I came across this piece in Investor's Business Daily by Alex Tabarrok (of Marginal Revolution fame) in which he argues that there are too many arts and humanities graduates and too few science, technology, engineering and math graduates (STEM). [See also this blog post]
Here is a taste:
If students aren't studying science, technology, engineering and math, what are they studying? In 2009 the U.S. graduated 89,140 students in the visual and performing arts, more than in computer science, math and chemical engineering combined and more than double the number of visual and performing arts graduates in 1985.So the obvious question here - especially since the author is a conservative economist pre-disposed to believe in the efficiency of markets - is: what is the market failure here? The incentives to go into STEM are clear, the disincentives to go into these other fields are also clear and yet student freely choose them. Clearly, there is more to a college degree than just how it pays off in the labor market in terms of salary. The fact that many people choose them suggests that there are sizeable non-pecuniary benefits to these degrees. If you believe in markets, then, you should see these stats as equilibrium and evidence of the efficient distribution of degrees across the population. And if a letter carrier's life is enriched by a college degree, then it is not the economist's place to judge - preferences are personal.
The story is the same in psychology, which graduates about 95,000 students a year, more than double the number of 25 years ago and far in excess of the number of available jobs.
There is nothing wrong with the arts, psychology and journalism, but graduates in these fields have lower wages and are less likely to find work in their fields than graduates in science and math.
As a result, more than half of all humanities graduates end up in jobs that don't require college degrees. Baggage porters and bellhops don't need college degrees, but in 2008 17.4% of them had at least a bachelor's degree and 45% had some college education. Mail carriers don't need a college education, but in 2008 14% had at least a bachelor's degree and 61% had some college education.
Not surprisingly, these graduates don't get much of a financial "bonus" from college. A college graduate in the humanities who finds a job requiring a college degree had median annual earnings in 2009 of $21,000. For those who ended up in jobs not requiring a college degree, the median was just $14,000.
But Tabarrok next makes a different and more compelling argument: if the social returns to education are much higher in STEM than in other fields, why don't we subsidize them more?
I am not sure there is good evidence to support the conclusion that the social returns to education are that much higher in STEM than in other fields. Obviously the private returns are higher, one needs only to look at the salaries quoted in the article, but the social returns are another matter. One could make quite a strong argument (and I do) that fields like journalism provide a social return per dollar that is much higher than STEM through the watchdog role they play that limits corruption and other social inefficiencies. Similar arguments for psychologists, artists, librarians and the like are easy to make: in fact it is quite easy to imagine that society reaps huge benefits from those that are willing to accept relative low wages to take these roles.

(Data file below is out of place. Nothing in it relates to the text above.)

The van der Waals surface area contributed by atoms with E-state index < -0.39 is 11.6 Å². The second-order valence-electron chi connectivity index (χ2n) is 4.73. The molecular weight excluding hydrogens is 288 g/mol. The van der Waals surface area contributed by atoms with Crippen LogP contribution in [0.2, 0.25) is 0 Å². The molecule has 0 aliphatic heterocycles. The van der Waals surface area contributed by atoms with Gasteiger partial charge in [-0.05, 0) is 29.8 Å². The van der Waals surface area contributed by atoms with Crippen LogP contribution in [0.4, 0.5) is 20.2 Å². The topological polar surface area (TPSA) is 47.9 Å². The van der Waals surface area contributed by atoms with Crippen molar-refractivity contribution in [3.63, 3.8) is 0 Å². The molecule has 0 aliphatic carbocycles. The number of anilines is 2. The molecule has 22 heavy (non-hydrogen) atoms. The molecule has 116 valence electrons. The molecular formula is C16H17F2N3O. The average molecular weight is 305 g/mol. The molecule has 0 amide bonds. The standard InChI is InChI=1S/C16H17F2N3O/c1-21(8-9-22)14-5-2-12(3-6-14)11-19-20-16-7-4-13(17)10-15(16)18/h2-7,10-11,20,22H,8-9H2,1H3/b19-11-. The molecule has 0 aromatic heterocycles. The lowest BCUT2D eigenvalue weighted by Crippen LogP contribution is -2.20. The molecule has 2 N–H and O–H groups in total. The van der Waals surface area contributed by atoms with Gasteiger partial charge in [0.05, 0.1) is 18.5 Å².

Moreover, arts, psychology and journalism graduates are less likely to create the kinds of innovations that drive economic growth.
Economic growth is not a magic totem to which all else must bow, but it is one of the main reasons we subsidize higher education.
The potential wage gains for college graduates go to the graduates — that's reason enough for students to pursue a college education. We add subsidies to the mix, however, because we believe education has positive spillover benefits that flow to society. One of the biggest of these benefits is the increase in innovation that highly educated workers bring to the economy.
As a result, an argument can be made for subsidizing students in fields with potentially large spillovers, such as microbiology, chemical engineering, nuclear physics and computer science. There is little justification for subsidizing majors in the visual arts, psychology and journalism.
Finally, I don't think it is at all correct to say we subsidize these fields equally. There are huge government investments in STEM through research support that don't exist to remotely the same degree in arts, humanities and social sciences. This support filters down to fund graduate and even some undergraduate students as well as create capacity for more undergraduates. It takes a lot more infrastructure to train a STEM student (well, perhaps not math) as well, so the costs are higher but tuitions are the same in general no matter your field - which is the same as an extra subsidy.
Which is all to say that I buy none of it. Students should know the facts about the job market post-college (and my experience is that they do), and then make the individual choice about major that makes them the most satisfied given that knowledge.